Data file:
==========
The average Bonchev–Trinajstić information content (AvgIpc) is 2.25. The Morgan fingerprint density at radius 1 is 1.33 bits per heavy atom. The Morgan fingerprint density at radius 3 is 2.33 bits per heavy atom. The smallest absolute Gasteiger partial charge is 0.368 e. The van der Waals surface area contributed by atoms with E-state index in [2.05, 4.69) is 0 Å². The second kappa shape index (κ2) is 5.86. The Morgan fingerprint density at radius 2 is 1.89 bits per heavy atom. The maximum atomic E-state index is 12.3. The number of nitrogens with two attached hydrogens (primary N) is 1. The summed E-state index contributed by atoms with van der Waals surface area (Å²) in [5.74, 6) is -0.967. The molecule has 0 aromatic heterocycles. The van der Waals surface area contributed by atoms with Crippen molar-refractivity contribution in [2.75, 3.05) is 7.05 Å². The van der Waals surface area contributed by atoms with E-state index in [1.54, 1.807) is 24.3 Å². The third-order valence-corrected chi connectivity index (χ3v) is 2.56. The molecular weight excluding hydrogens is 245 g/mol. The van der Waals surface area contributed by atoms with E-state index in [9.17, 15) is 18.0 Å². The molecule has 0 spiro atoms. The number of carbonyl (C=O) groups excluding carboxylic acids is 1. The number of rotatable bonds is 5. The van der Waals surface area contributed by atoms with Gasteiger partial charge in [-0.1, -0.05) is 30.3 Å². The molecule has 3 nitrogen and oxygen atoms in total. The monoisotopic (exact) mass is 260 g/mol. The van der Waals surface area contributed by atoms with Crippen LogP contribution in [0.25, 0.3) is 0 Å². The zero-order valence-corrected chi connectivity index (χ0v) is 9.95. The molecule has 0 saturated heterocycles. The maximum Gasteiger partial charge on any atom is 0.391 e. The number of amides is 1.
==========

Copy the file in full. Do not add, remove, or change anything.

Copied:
The average Bonchev–Trinajstić information content (AvgIpc) is 2.25. The Morgan fingerprint density at radius 1 is 1.33 bits per heavy atom. The Morgan fingerprint density at radius 3 is 2.33 bits per heavy atom. The smallest absolute Gasteiger partial charge is 0.368 e. The van der Waals surface area contributed by atoms with E-state index in [2.05, 4.69) is 0 Å². The second kappa shape index (κ2) is 5.86. The Morgan fingerprint density at radius 2 is 1.89 bits per heavy atom. The maximum atomic E-state index is 12.3. The number of nitrogens with two attached hydrogens (primary N) is 1. The summed E-state index contributed by atoms with van der Waals surface area (Å²) in [5.74, 6) is -0.967. The molecule has 0 aromatic heterocycles. The van der Waals surface area contributed by atoms with Crippen molar-refractivity contribution in [2.75, 3.05) is 7.05 Å². The van der Waals surface area contributed by atoms with E-state index in [1.54, 1.807) is 24.3 Å². The third-order valence-corrected chi connectivity index (χ3v) is 2.56. The molecular weight excluding hydrogens is 245 g/mol. The van der Waals surface area contributed by atoms with E-state index in [9.17, 15) is 18.0 Å². The molecule has 0 spiro atoms. The number of carbonyl (C=O) groups excluding carboxylic acids is 1. The number of rotatable bonds is 5. The van der Waals surface area contributed by atoms with Gasteiger partial charge in [-0.1, -0.05) is 30.3 Å². The molecule has 3 nitrogen and oxygen atoms in total. The monoisotopic (exact) mass is 260 g/mol. The van der Waals surface area contributed by atoms with Crippen LogP contribution in [0.25, 0.3) is 0 Å². The zero-order valence-corrected chi connectivity index (χ0v) is 9.95. The molecule has 0 saturated heterocycles. The maximum Gasteiger partial charge on any atom is 0.391 e. The number of amides is 1.